Syndrome Wilson not to be confused with Wilsons disease is an alternative medicine concept that is not recognized as a legitimate diagnosis in evidence-based medicine. Its supporters describe Wilsons syndrome as a combination of common and nonspecific symptoms, which they attribute to low body temperature and impaired conversion of thyroxine T4 to triiodothyronine T3, despite normal levels of thyroid function. American thyroid Association ATA says that Wilsons syndrome is at odds with established knowledge of thyroid function, has a vague criteria for diagnosis, and lack the support of scientific evidence. ATA further raised concern that the proposed treatments were potentially harmful.
Syndrome leaky gut is estimated as caused by the passage of harmful substances out through the intestinal wall. Alternative medicine proponents claim that this is the cause of many diseases, including multiple sclerosis and autism, a claim which has been called pseudoscientific. According to the National health service of great Britain, the theory is vague and unsubstantiated. Some skeptics and scientists say that the marketing methods of treating leaky gut syndrome is either incorrect or an instance of deliberate fraud in health care.
Electromagnetic hypersensitivity have reported sensitivity to electric and magnetic fields or electromagnetic radiation of various frequencies at exposure levels below established safety standards. The symptoms are inconsistent, but can include headaches, fatigue, difficulty sleeping, as well as nonspecific signs. Provocation studies find that the discomfort of sufferers is unrelated to hidden sources of radiation, and "no scientific basis currently, for a connection between EHS and exposure.".
Subluxation of vertebrae is the chiropractic Diagnosis that includes the website damaged thread or congenital damage to the spinal cord, which is postulated to cause neuromusculoskeletal or visceral dysfunction. Scientific consensus does not support the existence of chiropractic vertebral subluxation.
This is a list of topics that have, at one point or another in their history, been characterized as pseudoscience by academics or researchers. Detailed
Risk test POR Radionics List of topics characterized as pseudoscience Quackery List of diagnoses characterized as pseudoscience Barrett, Stephen 6 May
recommend the use of special diets to manage the main symptoms of autism. Autistic enterocolitis List of topics characterized as pseudoscience Leaky gut syndrome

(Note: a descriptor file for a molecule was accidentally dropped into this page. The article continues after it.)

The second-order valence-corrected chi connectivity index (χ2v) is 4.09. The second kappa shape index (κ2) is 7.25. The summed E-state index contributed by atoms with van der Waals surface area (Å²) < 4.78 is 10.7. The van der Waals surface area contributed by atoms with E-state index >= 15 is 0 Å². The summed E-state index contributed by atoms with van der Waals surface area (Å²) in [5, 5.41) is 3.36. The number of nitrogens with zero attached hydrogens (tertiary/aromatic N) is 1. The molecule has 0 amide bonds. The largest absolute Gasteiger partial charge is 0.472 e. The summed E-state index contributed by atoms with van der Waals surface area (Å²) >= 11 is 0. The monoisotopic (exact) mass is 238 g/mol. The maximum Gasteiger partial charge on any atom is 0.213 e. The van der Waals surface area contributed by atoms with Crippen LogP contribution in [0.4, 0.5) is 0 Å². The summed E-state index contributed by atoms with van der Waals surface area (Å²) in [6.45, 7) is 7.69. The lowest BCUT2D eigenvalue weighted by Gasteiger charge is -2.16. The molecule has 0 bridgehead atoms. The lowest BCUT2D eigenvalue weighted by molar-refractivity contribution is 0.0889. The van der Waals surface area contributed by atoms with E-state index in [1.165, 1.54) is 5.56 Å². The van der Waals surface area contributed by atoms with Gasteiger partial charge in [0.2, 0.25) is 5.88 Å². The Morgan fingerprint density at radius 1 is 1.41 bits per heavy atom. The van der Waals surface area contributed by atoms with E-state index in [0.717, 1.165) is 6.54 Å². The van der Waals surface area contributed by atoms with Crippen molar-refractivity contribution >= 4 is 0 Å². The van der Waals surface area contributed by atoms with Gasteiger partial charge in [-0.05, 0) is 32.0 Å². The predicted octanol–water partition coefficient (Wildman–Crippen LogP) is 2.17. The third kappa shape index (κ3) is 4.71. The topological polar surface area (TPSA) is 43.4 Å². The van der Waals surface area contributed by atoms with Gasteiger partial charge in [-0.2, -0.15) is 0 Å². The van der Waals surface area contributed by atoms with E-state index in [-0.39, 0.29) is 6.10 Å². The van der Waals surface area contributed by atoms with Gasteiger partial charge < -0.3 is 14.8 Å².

Orgone Subtle body List of topics characterized as pseudoscience Human Energy Fields - Healing Methods DEFINING THE KNOWLEDGE OF NURSING: Priorities
futures by feeling their naked buttocks. Religion portal List of topics characterized as pseudoscience Phrenology Carrol, Robert Todd. Rumplogy for Dummies
healing Energy medicine Magnet therapy List of topics characterized as pseudoscience Regal, Brian. 2009 Pseudoscience A Critical Encyclopedia. Greenwood
ruled it a pseudotherapy. Chromotherapy Pseudoscience List of topics characterized as pseudoscience Index of Questionable Treatments Quackwatch. 2010 - 01 - 15
pain, suggesting the effects of Q - ray bracelet was due to the placebo effect. List of topics characterized as pseudoscience Quackery Negative air ionization
pyramid structures, orgone therapy, and crystal healing. List of topics characterized as pseudoscience Review, Crazy Therapies, May 29, 1997, Robert Carroll
Colorpuncture List of ineffective cancer treatments List of topics characterized as pseudoscience Williams, William F. 2000 Encyclopedia of Pseudoscience From
ineffective, costly, and in some cases may be dangerous. List of topics characterized as pseudoscience Shah R, Greenberger PA 2012 Unproved and controversial
Otto Barnes, another physician who made similar claims List of topics characterized as pseudoscience Nippoldt, Todd November 21, 2009 Is Wilson s syndrome
fine of US 30, 000 payable to the National Institutes of Health for research in genuine candidiasis. List of topics characterized as pseudoscience Crook
oil or other herbal oils instead of coconut oil. Traditional medicine List of topics characterized as pseudoscience Mouthwash King A 13 April 2018
associated with the practice of AK. Ideomotor effect List of ineffective cancer treatments List of topics characterized as pseudoscience Nambudripad Allergy Elimination
form of alternative medicine in which a local suction is created on the skin. Cupping has been characterized as a pseudoscience and its practice as quackery
academic performance was measured using reading ability. List of topics characterized as pseudoscience Astrology Bioelectricity Chronotherapy treatment scheduling
physician, as an offshoot of cranial osteopathy, which had been devised in the 1930s by William Garner Sutherland. CST is a pseudoscience and its practice
Potential cultural impact of extraterrestrial contact Invention Secrecy Act List of topics characterized as pseudoscience Park, Robert L. Voodoo Science
therapy product using medical claims, as such claims are unfounded. List of topics characterized as pseudoscience List of ineffective cancer treatments Electrical
buried substances, diagnose illnesses, and the like. Radiesthesia has been described as a mixture of occultism and pseudoscience by critics. Modern practitioners
the palms of the practitioner to the patient in order to encourage emotional or physical healing. Reiki is a pseudoscience and is used as an illustrative